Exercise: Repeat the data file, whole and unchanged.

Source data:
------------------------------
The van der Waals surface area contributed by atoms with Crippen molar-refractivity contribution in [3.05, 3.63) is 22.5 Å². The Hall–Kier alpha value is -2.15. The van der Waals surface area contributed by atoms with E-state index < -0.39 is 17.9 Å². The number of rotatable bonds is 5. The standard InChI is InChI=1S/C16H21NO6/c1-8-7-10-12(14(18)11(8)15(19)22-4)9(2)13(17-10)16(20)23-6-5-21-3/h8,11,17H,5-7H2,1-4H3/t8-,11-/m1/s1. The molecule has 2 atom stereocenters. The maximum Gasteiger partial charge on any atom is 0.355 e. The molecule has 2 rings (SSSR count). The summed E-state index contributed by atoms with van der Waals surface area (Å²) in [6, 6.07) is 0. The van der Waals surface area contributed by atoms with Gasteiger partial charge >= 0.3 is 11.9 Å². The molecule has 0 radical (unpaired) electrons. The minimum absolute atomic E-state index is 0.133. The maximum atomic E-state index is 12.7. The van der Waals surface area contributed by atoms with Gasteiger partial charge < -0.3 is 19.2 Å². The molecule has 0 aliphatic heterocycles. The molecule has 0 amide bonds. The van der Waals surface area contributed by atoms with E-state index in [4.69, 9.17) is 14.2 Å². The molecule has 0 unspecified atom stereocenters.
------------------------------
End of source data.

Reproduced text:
The van der Waals surface area contributed by atoms with Crippen molar-refractivity contribution in [3.05, 3.63) is 22.5 Å². The Hall–Kier alpha value is -2.15. The van der Waals surface area contributed by atoms with E-state index < -0.39 is 17.9 Å². The number of rotatable bonds is 5. The standard InChI is InChI=1S/C16H21NO6/c1-8-7-10-12(14(18)11(8)15(19)22-4)9(2)13(17-10)16(20)23-6-5-21-3/h8,11,17H,5-7H2,1-4H3/t8-,11-/m1/s1. The molecule has 2 atom stereocenters. The maximum Gasteiger partial charge on any atom is 0.355 e. The molecule has 2 rings (SSSR count). The summed E-state index contributed by atoms with van der Waals surface area (Å²) in [6, 6.07) is 0. The van der Waals surface area contributed by atoms with Gasteiger partial charge >= 0.3 is 11.9 Å². The molecule has 0 radical (unpaired) electrons. The minimum absolute atomic E-state index is 0.133. The maximum atomic E-state index is 12.7. The van der Waals surface area contributed by atoms with Gasteiger partial charge < -0.3 is 19.2 Å². The molecule has 0 aliphatic heterocycles. The molecule has 0 amide bonds. The van der Waals surface area contributed by atoms with E-state index in [4.69, 9.17) is 14.2 Å². The molecule has 0 unspecified atom stereocenters.